We Want Your Money: Recent X-Men Stories That Were Best Left Untold

I get it. Marvel is a business. Their business? Selling comic books. But sometimes content isn't as promised or doesn't live up to expectations. Here's a list of recent X-Men minis or one-shots that somehow missed the mark in the quality department.

List items

  • This one was egregious. At $3.99 a pop and 16-pages of completely terrible storytelling, this two-issue series was a total rip off.

  • This title is just worthless. Not only is its content just tired and unyielding of any pertinent information about what is to come, the storytelling itself is unforgivably self-important and overly wrought. Marvel missed an opportunity to really set up the differing philosophies of the main parties involved with Schism. But it wasn't meant to be.

  • A two-issue miniseries flesh out a non-existent reality? Really Marvel? Leave this to the dregs of society. For all of Marvel's talk of wanting to make sure every story counts, this stinker was a total waste.

  • Event tie-ins are almost always lame. The X-Men went through a massive change after House of M. Exploring who remained powerful and powerless was probably a good idea. Too bad they couldn't get it right on the printed page.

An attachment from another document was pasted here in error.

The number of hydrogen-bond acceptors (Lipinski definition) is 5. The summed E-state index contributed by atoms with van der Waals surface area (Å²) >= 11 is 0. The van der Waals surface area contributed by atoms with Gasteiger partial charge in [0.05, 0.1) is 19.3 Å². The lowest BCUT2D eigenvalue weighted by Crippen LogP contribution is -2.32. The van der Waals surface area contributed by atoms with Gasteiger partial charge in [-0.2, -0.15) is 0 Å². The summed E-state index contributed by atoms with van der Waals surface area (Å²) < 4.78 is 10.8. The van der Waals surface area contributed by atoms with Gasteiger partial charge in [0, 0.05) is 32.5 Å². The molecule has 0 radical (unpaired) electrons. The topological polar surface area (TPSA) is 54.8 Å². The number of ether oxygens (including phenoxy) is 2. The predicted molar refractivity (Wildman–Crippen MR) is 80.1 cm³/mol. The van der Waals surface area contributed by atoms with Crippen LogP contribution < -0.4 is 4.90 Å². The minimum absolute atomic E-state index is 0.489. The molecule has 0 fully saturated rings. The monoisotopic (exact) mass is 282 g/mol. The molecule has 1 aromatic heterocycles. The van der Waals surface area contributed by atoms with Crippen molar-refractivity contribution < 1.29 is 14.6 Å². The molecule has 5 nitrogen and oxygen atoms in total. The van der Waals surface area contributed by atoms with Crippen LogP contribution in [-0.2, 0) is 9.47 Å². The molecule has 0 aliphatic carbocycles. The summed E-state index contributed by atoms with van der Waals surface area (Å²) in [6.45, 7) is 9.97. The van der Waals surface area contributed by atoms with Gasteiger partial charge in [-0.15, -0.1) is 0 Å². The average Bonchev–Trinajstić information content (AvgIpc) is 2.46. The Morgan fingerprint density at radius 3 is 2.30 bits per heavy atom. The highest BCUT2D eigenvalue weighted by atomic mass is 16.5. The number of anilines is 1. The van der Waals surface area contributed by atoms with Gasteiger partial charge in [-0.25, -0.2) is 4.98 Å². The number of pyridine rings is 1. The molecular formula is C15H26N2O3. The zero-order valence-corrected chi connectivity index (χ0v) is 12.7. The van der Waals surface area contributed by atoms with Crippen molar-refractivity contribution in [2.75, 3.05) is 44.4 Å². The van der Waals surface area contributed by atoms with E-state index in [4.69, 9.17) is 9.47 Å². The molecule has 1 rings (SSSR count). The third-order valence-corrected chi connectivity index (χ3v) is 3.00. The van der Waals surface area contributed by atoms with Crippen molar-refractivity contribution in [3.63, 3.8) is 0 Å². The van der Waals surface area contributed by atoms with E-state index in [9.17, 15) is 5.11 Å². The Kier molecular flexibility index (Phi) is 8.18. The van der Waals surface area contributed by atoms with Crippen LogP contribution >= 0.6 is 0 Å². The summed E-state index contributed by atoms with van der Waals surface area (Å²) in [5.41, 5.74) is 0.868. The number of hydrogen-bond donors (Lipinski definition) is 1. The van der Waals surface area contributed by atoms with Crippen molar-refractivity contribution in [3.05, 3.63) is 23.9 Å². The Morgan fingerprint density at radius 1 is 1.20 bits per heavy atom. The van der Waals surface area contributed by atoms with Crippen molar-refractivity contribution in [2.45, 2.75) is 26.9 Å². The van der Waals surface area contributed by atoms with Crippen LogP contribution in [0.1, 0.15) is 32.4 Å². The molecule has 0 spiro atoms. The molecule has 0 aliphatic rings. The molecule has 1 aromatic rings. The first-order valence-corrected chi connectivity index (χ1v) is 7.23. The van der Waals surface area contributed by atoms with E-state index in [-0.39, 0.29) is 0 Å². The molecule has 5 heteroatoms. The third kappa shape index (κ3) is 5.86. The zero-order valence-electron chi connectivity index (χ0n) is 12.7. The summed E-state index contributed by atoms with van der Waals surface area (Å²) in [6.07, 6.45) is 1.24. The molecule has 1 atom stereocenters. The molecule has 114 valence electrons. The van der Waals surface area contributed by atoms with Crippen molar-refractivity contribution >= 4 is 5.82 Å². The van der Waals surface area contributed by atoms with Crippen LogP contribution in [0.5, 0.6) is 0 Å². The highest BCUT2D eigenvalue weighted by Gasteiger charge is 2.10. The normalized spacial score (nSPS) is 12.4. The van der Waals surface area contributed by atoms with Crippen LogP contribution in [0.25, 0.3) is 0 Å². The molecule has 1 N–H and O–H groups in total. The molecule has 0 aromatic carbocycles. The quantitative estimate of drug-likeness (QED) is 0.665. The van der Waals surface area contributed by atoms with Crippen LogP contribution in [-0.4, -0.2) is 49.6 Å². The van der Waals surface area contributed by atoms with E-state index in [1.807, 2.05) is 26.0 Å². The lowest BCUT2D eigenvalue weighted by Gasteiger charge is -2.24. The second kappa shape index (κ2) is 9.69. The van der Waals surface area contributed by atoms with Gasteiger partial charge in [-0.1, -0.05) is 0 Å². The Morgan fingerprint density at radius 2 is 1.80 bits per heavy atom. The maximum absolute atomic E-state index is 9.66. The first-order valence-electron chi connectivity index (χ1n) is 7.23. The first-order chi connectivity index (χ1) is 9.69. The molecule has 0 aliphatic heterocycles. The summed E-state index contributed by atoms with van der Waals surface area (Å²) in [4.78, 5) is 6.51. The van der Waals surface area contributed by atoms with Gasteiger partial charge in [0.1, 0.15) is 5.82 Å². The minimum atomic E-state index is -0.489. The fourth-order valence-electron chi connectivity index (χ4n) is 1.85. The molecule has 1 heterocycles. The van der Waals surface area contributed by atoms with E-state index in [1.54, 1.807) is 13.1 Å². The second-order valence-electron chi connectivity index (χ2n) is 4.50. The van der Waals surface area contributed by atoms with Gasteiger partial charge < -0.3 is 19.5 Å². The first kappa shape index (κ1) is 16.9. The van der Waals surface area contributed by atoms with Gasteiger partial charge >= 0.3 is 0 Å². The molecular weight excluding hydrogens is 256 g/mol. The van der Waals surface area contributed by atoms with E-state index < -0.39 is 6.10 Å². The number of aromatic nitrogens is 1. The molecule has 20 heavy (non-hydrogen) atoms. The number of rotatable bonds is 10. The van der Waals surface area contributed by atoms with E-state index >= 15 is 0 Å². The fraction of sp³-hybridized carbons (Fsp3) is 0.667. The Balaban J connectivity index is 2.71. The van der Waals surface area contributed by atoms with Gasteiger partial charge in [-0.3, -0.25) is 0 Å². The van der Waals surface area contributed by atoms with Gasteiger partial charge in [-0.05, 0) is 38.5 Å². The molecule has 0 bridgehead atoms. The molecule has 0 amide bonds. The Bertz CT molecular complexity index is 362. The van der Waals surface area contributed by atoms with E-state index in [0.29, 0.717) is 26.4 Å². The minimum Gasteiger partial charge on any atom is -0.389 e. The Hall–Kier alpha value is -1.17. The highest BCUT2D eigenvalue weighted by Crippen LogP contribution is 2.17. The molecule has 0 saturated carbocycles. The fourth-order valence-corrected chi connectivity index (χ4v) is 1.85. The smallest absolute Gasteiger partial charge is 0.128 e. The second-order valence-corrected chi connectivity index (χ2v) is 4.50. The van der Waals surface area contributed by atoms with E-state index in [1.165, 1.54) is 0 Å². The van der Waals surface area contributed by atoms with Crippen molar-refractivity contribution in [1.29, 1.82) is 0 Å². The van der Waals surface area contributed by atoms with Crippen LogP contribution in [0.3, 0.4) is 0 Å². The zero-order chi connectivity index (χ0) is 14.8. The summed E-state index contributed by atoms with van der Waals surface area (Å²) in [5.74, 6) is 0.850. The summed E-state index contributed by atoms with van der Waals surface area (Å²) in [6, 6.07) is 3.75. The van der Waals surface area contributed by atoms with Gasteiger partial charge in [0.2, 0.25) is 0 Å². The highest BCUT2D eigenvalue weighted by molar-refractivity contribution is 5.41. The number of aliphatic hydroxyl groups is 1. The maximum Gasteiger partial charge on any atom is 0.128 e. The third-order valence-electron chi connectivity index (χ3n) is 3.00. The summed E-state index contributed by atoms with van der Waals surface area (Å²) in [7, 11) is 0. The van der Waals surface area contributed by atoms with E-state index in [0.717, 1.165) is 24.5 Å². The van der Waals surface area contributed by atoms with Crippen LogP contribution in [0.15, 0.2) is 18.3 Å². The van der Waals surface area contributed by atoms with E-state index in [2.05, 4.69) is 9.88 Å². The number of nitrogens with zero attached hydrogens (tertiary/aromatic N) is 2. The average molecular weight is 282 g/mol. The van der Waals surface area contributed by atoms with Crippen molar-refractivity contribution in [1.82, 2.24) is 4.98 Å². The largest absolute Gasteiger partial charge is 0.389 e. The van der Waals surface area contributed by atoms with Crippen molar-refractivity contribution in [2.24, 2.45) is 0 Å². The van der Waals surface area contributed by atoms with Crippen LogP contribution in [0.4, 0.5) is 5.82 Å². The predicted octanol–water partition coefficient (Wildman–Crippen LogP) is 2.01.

• I wasn't thrilled with the move to San Fransisco or Utopia. It essentially has led to the same story being told over and over and over: Utopia gets invaded. This anthology miniseries was intended to highlight mutants in their new-found homeland. The problem was that Matt Fraction was already telling uninspiring stories of the same nature over in Uncanny.

  • Warren Ellis should have kicked ass on Astonishing X-Men. Unfortunately, that wasn't the case. While not a terrible story, it certainly wasn't good by any stretch of the meaning. The horrible artwork didn't feel right from the first page. At least it was consistently bad!

  • Another crossover tie-in that felt empty and forced. The X-men had kind of been in their own pocket universe for a little while.

  • Woof. Magneto proved in the movie version of First Class that he can be a great lead when written properly. Essentially, this issue acted as a movie tie-in without really being an official movie tie-in. Howard Chaykin's art did the story no favors either.

  • Crossover tie-in? Check! Really, there should a warning on all crossover tie-ins clearly stating that readers will not be impressed by the story. While I generally enjoyed Civil war, bringing the X-men in didn't really feel right.

  • I loathe Hope. I feel like she's an exerciser in "show, don't tell" writing. We've all been told how awesome an outrageously important she is, but all I've seen is a walking cliche of gun cleaning and doe-eyed self-importance. I got this thinking maybe, just maybe, I could be sold on the character. I was wrong.